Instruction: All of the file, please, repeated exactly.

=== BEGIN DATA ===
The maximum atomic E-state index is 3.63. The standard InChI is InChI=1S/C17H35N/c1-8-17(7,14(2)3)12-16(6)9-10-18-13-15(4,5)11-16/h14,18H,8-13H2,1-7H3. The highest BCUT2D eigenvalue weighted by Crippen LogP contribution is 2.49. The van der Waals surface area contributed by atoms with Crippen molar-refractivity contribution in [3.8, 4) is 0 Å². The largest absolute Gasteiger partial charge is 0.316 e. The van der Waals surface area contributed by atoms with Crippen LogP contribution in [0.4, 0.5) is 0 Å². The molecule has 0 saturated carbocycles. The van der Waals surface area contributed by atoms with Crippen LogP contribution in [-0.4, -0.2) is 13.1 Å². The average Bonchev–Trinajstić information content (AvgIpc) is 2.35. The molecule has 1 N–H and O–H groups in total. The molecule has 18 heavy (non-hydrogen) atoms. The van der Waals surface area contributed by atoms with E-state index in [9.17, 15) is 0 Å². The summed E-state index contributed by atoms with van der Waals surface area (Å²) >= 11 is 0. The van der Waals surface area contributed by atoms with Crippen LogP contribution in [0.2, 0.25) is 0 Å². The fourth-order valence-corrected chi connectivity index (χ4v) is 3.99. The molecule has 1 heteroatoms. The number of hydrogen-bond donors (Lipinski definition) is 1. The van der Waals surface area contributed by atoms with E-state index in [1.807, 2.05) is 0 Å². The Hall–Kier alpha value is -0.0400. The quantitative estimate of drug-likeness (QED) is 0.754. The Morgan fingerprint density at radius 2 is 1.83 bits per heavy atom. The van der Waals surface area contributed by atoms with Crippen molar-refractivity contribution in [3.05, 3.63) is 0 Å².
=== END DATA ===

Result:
The maximum atomic E-state index is 3.63. The standard InChI is InChI=1S/C17H35N/c1-8-17(7,14(2)3)12-16(6)9-10-18-13-15(4,5)11-16/h14,18H,8-13H2,1-7H3. The highest BCUT2D eigenvalue weighted by Crippen LogP contribution is 2.49. The van der Waals surface area contributed by atoms with Crippen molar-refractivity contribution in [3.8, 4) is 0 Å². The largest absolute Gasteiger partial charge is 0.316 e. The van der Waals surface area contributed by atoms with Crippen LogP contribution in [0.4, 0.5) is 0 Å². The molecule has 0 saturated carbocycles. The van der Waals surface area contributed by atoms with Crippen LogP contribution in [-0.4, -0.2) is 13.1 Å². The average Bonchev–Trinajstić information content (AvgIpc) is 2.35. The molecule has 1 N–H and O–H groups in total. The molecule has 18 heavy (non-hydrogen) atoms. The van der Waals surface area contributed by atoms with E-state index in [9.17, 15) is 0 Å². The summed E-state index contributed by atoms with van der Waals surface area (Å²) >= 11 is 0. The van der Waals surface area contributed by atoms with Crippen LogP contribution in [0.2, 0.25) is 0 Å². The fourth-order valence-corrected chi connectivity index (χ4v) is 3.99. The molecule has 1 heteroatoms. The number of hydrogen-bond donors (Lipinski definition) is 1. The van der Waals surface area contributed by atoms with E-state index in [1.807, 2.05) is 0 Å². The Hall–Kier alpha value is -0.0400. The quantitative estimate of drug-likeness (QED) is 0.754. The Morgan fingerprint density at radius 2 is 1.83 bits per heavy atom. The van der Waals surface area contributed by atoms with Crippen molar-refractivity contribution in [3.05, 3.63) is 0 Å².